Four-Legged Therapy

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Sometimes the best therapy doesn't come from those on two legs.

Geisinger Medical Center has a long-running program that pairs well-behaved and specially-trained dogs with kids who could use a little 4-legged distraction.

"We have trading cards that we hand out, and the kids get to collect them. And it's a hit!" said Ashley Terry, a Child Life Specialist at Geisinger.

Zack Yancheck with therapy dog.

Zack Yancheck with therapy dog.

The program is called Tender Paws.  Volunteers invited us along to meet a few of the patients and see the therapists in action.

One patient told us the dogs make her happy.  Her mom calls the program comforting.

"I think it's incredible.  It reminds her of our dog at home that she's missing- and it has helped put a smile on her face," said Billie Jo King of Belleville.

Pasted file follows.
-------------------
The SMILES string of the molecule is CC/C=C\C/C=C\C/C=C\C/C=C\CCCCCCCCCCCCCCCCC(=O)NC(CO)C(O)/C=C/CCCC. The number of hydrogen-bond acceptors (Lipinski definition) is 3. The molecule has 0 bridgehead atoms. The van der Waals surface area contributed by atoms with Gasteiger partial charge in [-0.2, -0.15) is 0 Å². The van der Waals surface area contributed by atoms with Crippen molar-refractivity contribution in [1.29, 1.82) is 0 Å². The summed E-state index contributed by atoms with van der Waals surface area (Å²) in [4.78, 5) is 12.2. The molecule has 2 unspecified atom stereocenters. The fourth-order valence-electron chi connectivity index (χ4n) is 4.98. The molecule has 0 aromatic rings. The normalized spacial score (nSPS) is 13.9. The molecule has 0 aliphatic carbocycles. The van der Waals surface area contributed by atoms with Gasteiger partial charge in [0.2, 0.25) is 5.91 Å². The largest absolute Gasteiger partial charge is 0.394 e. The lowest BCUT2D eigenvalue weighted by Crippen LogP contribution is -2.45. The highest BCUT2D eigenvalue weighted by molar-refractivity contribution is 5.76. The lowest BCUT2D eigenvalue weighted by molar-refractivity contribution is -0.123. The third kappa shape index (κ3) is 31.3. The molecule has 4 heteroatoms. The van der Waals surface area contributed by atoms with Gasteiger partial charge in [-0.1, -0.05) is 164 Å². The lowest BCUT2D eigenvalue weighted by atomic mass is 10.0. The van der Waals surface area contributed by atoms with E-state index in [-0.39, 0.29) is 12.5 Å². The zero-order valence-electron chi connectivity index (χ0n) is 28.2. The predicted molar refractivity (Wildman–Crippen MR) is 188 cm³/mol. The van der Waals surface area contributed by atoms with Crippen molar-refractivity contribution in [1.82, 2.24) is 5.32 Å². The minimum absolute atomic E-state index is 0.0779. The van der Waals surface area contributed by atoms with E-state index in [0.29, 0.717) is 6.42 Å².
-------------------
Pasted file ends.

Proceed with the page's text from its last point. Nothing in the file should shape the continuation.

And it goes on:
Keri Lysiak of Danville says the same.  Her son Nathaniel just had his fourth surgery.

"Oh this is a great program.  He loves dogs, makes him very happy.  I think it would help a lot of the kids in here for something going on, absolutely," she said.

The volunteers all say the kids are certainly the focus of the program, but point out that sometimes the parents like it just as much.  And if you ask Pat Campbell, who brings English Setter Riley here monthly, it's good for the animals too.

Tender Paws therapy dog hard at work helping young Zack Yancheck feel better.

Tender Paws therapy dog hard at work helping young Zack Yancheck feel better.

"The dog loves to come.  He knows the nights we're here because he gets a bath the day before, and as soon as I lay out the t-shirt he knows he's coming to see the kids," said Campbell.

Research has shown that the benefits of animal-assisted therapy are many, including improving mood, reducing stress, and easing discomfort.

James Smith can vouch for that personally.

"In 2001 I had open heart, and a golden retriever came to visit me.  And it really perked me up.  So that's why I do it," said Smith.